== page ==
News Feature | July 12, 2017

Another Military Base Suspected Of Drinking Water Contamination

Sara Jerome

By Sara Jerome

pentagon reg new

A military site in Massachusetts is suspected of polluting drinking water supplies, a sign that the apparent scope of the military contamination problem is still growing.

At a time when outrage is growing among lawmakers over contamination by the military in their states, Barnes Air National Guard Base in Westfield is under investigation as a potential source of contamination for local drinking water supplies. Testing concluded in June, but results will not be available until November 30, The Westfield News reported.

“The investigation is related to the contamination of Westfield groundwater with perfluorinated compounds perfluorooctanoic acid (PFOA) and perfluorooctanesulfonic acid (PFOS),” the report said.

“The Guard is suspected of contaminating private and public wells with toxic chemicals known as [perfluorinated compounds, or PFCs]. The chemicals allegedly came from firefighting foam used at Barnes Regional Airport and the Air National Guard's 104th Fighter Wing from the 1950s to the 1980s,” The Republican reported.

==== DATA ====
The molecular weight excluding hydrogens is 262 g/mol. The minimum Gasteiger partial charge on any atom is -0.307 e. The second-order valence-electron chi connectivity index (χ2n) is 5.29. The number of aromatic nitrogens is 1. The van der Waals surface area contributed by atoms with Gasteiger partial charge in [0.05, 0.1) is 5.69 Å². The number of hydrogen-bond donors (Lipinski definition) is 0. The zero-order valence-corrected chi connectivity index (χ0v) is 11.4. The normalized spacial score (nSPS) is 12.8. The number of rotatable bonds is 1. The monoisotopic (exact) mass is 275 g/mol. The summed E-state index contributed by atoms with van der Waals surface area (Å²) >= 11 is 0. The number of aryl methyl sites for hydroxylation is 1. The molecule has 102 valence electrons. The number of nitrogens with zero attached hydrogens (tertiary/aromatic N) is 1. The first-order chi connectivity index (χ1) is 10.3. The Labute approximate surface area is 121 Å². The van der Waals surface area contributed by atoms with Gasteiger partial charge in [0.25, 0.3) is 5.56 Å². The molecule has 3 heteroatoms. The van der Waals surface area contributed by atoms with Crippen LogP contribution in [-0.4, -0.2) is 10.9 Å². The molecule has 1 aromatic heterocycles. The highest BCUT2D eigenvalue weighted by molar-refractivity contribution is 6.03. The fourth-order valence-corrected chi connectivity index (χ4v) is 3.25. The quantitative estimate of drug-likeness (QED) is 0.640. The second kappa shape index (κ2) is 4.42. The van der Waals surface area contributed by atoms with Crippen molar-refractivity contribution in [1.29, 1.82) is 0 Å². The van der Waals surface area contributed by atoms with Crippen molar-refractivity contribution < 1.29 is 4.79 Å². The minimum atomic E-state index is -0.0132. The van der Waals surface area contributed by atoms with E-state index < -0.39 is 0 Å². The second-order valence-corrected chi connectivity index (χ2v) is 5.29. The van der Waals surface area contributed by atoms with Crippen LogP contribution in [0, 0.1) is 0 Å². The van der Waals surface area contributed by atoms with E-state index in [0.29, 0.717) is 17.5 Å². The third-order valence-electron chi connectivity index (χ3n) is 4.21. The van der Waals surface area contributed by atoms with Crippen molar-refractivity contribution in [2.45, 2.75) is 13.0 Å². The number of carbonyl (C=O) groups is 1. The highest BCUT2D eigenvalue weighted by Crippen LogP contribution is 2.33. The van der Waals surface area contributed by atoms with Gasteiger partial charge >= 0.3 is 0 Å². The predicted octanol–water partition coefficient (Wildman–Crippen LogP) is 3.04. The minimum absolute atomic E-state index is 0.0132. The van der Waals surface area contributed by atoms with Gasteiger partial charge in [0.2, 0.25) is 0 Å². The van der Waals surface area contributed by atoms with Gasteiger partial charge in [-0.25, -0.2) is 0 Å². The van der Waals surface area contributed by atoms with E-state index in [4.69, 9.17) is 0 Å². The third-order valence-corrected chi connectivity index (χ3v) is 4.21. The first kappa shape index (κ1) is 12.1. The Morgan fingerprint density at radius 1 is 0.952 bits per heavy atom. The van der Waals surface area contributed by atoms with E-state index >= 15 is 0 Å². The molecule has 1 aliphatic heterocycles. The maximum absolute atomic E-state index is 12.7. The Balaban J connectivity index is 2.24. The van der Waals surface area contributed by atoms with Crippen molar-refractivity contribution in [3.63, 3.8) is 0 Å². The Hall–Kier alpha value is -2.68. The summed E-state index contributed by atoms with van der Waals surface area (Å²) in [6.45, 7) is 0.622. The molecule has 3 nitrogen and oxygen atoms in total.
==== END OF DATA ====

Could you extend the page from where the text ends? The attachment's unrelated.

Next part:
State officials had expressed irritation with the base for stalling on testing in previous months.

“[A state environmental official] said the National Guard did not respond to an order issued in October to investigate the private well contamination. MassDEP sent a second letter on Dec. 21, and the guard then promised to investigate. The Guard said it would act if a link is found between the foam and the contamination,” the report said.

When the military is slow to act, funding questions emerge for municipalities as they try to clean up contamination.

“In the meantime, Westfield has been paying for contamination-related projects out of its own pocket, said city water systems engineer Heather Miller, also a member of the aquifer committee,” the report said.

The military is in the midst of testing for contamination at hundreds of sites across the country. The effort to test nearly 400 sites has cost over $150 million, but critics say it has been "slow and seemingly disjointed," according to The Philadelphia Inquirer.

The U.S. EPA issued a health advisory last year about exposure to PFCs. Research has tied them to cancer.

To read more about PFCs visit Water Online’s Source Water Contamination Solutions Center.

Image credit: "The Pentagon," David B. Gleason © 2008, used under an Attribution 2.0 Generic license: